When you’ve been building road-going cars for 72 years, you’re bound to get some of them right. Thankfully, Ferrari’s history includes more cars that hit the spot (both in terms of design and performance) than most.
To celebrate that design element, the Italians have launched a new exhibition at the Modena-based Enzo Ferrari Museum.
Whilst Ferrari used the launch of the ‘Timeless Masterpieces’ exhibition to spout some design-speak such as ‘enduring masterpiece’ and ‘objects of eternal beauty’, we’re just using it as an excuse to gawp at some classics. Scroll down for a more in-depth look.
Where best to start than with the most valuable Ferrari of them all. Remember the time a 250 GTO sold at auction for $48.4 million (P2.58 billion)?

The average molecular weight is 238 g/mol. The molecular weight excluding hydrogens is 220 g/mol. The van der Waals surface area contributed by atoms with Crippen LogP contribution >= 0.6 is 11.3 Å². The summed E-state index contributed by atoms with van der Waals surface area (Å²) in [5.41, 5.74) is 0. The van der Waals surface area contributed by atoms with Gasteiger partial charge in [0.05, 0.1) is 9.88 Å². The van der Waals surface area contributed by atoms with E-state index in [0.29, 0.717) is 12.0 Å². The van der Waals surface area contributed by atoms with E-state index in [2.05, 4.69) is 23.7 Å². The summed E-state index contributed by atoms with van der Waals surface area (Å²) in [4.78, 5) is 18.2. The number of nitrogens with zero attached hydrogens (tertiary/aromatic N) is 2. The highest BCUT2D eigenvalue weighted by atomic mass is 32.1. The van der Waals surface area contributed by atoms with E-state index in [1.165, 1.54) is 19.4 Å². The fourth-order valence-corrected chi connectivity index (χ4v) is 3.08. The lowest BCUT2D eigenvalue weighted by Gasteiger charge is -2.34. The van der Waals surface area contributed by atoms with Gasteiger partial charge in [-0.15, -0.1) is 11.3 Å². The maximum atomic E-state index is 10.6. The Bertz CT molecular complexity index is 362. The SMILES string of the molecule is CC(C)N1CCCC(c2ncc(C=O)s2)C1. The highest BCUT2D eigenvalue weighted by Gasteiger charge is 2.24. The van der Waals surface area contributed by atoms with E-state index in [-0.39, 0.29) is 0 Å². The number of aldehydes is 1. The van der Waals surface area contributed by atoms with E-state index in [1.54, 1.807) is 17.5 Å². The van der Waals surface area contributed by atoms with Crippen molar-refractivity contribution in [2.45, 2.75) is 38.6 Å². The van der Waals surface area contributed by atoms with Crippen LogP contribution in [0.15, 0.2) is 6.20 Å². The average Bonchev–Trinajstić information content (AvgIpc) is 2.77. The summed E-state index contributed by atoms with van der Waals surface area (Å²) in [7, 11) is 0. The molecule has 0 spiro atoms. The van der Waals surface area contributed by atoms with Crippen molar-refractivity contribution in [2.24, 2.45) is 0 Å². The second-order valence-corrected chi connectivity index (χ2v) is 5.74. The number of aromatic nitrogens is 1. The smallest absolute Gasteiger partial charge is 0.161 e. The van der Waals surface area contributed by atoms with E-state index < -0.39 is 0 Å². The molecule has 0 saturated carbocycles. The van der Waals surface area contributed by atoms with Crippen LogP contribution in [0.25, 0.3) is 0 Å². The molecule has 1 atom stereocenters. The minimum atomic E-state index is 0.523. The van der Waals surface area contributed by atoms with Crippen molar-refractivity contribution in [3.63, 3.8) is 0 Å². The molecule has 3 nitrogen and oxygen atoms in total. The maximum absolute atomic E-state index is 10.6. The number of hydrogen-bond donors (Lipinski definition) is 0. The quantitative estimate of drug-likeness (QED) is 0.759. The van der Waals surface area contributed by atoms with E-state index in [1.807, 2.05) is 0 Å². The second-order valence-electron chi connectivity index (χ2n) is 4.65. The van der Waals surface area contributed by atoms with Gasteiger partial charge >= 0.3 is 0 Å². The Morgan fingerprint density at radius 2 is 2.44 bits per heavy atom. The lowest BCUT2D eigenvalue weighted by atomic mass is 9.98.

The number 96 car in the foreground is a 500 TRC. In customer hands it claimed a class victory at the 1957 24 Hours of Le Mans. It also only had a 2.0-liter four-cylinder engine.
Behind is a 250 GT Berlinetta Lusso in a rather splendid shade of brown, and squinting in the corner is a Monza SP1.
The 275 GTB pictured here was introduced in 1964 as a replacement for the previously-seen 250 GT Lusso. Nerd alert: it was the first Ferrari road car to use a transaxle, meaning the gearbox was at the back for better weight distribution.
Throwing it back again is this beautifully understated 250 California...
What a shame then that the modern California never lived up to its namesake.
If you’re looking at modern Ferraris though, the 2016 GTC4Lusso stands out as being a brave (and successful) piece of design. Give us more shooting brakes!
Ahh and there’s that Monza SP1 close-up in all its single-seater glory. How wonderfully selfish it is.
NOTE: This article first appeared on TopGear.com. Minor edits have been made.